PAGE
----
What’s a micro-business?

Did you know that there are over 7 million women entrepreneurs in this country.  About 6 million are micro-businesses.


What’s a micro-business?

Glad you asked.  This is what the wikipedia said:

A micro-enterprise (or microenterprise) is a type of small business, often unregistered, having five or fewer employees and requiring seed capital of not more than $35,000 . The term is often used in Australia to refer to a business with a single owner-operator, and no employees.


Personally, I’d bump it up to fewer than 10 people, employees or owners.  I’m a micro business. You’re a micro-business.  Wouldn’t you like to be a micro-business, too? (Ok, that was a random Dr. Pepper reference-sorry)

Here is an absolutely fab infographic created by Vistaprint.

What is a micro business?

infographic of micro business by Vistaprint



 50% of micro businesses earn less than $25K

That’s a startling statistic, isn’t it?  First, because it’s easy to imagine that everyone but you is making a mint.  Turns out, not so much.

Second, because it tarnishes the shiniest brass ring in online marketing- making six figures…gasp!

Only 7% of micro business owners make over $100k.  Think about that the next time a guru promises to take your business to the exalted six figure mark and beyond.

That path is littered with bodies exhausted on the journey to nirvana.  I don’t say that to be mean.  Just to be realistic.  Part of being powerful is recognizing when NOT to make something happen.

This might be sacrilegious but it’s ok not to make six figures with your small business.

That’s where the micro-pricing concept came from

You don’t have to feel bad about not making 100k.  You can feel great about adding $1k to your bottom line.  That adds up.  The more small income streams you add the longer you get to stay around and figure the recipe out.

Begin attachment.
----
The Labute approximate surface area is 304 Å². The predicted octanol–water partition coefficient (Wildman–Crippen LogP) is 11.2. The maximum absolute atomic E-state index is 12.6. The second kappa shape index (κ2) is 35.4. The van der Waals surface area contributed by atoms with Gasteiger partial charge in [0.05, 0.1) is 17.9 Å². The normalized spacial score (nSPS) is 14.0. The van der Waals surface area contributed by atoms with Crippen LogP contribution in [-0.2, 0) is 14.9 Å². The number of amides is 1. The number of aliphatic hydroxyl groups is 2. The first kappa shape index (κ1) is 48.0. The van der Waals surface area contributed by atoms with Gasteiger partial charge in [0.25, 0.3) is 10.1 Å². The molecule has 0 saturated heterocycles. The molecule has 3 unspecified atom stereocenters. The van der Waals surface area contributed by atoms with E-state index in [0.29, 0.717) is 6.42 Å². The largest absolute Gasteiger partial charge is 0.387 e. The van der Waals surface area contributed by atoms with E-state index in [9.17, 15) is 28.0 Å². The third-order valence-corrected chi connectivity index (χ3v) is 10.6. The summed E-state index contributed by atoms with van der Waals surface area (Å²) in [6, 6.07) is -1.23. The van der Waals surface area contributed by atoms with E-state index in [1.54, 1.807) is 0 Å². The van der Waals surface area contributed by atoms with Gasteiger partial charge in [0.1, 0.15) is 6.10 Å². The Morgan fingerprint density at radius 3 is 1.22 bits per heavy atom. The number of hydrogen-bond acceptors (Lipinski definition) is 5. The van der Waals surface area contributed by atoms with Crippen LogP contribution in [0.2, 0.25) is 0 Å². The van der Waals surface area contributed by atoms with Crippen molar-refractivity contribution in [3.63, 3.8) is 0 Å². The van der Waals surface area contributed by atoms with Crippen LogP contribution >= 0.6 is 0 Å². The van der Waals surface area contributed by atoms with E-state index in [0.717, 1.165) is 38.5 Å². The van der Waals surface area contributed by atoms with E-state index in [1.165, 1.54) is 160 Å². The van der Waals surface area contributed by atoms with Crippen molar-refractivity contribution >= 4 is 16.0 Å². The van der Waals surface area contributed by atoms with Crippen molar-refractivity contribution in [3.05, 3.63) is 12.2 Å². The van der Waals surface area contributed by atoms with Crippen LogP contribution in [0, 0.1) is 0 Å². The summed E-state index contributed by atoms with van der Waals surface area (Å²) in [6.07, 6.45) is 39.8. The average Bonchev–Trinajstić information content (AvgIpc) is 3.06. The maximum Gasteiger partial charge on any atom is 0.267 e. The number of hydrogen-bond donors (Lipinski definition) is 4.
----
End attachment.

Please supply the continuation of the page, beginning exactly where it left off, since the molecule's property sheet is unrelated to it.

What recipe? Cooking and business are very similar for me.  I think in terms of the recipe for success.  And, just like real cooking sometime you gotta tweak the recipe before it’s perfect.

Selling mini-products at micro-prices allows you time (and money) to tweak your recipe for success. To find that illusive combination of ingredients (marketing, sales, message, audience) that makes a satisfying, profitable stew.

As you know, I’m still in the test kitchen myself working on Survey Sherpa, my mini-product. Here’s how it’s going so far.


How would you describe a micro business? Are you one, too?


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Leave A Reply (8 comments so far)

  1. Carla Johnson
    5 years ago

    I like that it will help me and other understand when I describe my business.

  2. Ernest Adams
    5 years ago

    Dina always has great things to say, and the topic of micro-pricing is no exception. I’m looking forward to reading what she says about setting prices according to how we value our experience.

    • Dina Eisenberg
      5 years ago

      Ernest you say the nicest things-thanks.

  3. tobey dodge
    5 years ago

    You make a lot of sense:) I’m going to use some of these principles you explain in a micro pricing for maximum effects.
    Thanks for the insight.

    • Dina Eisenberg
      5 years ago

      My pleasure Toby. I’d love to hear what you come up with!

  4. Mary Thompson
    5 years ago

    Love that there is a “name” for my business type. Small business was always a category that was beyond where I wanted to go. I like micro …it fits. I have thought about doing mini products for a long time. On line “how to make” a professional corsage or boutonniere… the right way not as taught by freebie how to articles. Also selling kits with materials as well as instructions… I went as far as putting a kit together. Then just got busy and let it slide. You are inspiring me to try again.

    • Dina Eisenberg
      5 years ago

      Mary you are a superhero! I love that you want to lick this! Git always wins Sometimes a crazy idea pops up. I see you creating a couple of video series for guys who want o pick the best grocery store flowers. Great mini- product. next time you know you educate him into… Hmmmmm a monthly subscription, a recipe for a new bouquet. Now you’re covering a couple of flower buyers. It could work. Lemme know if you try it!

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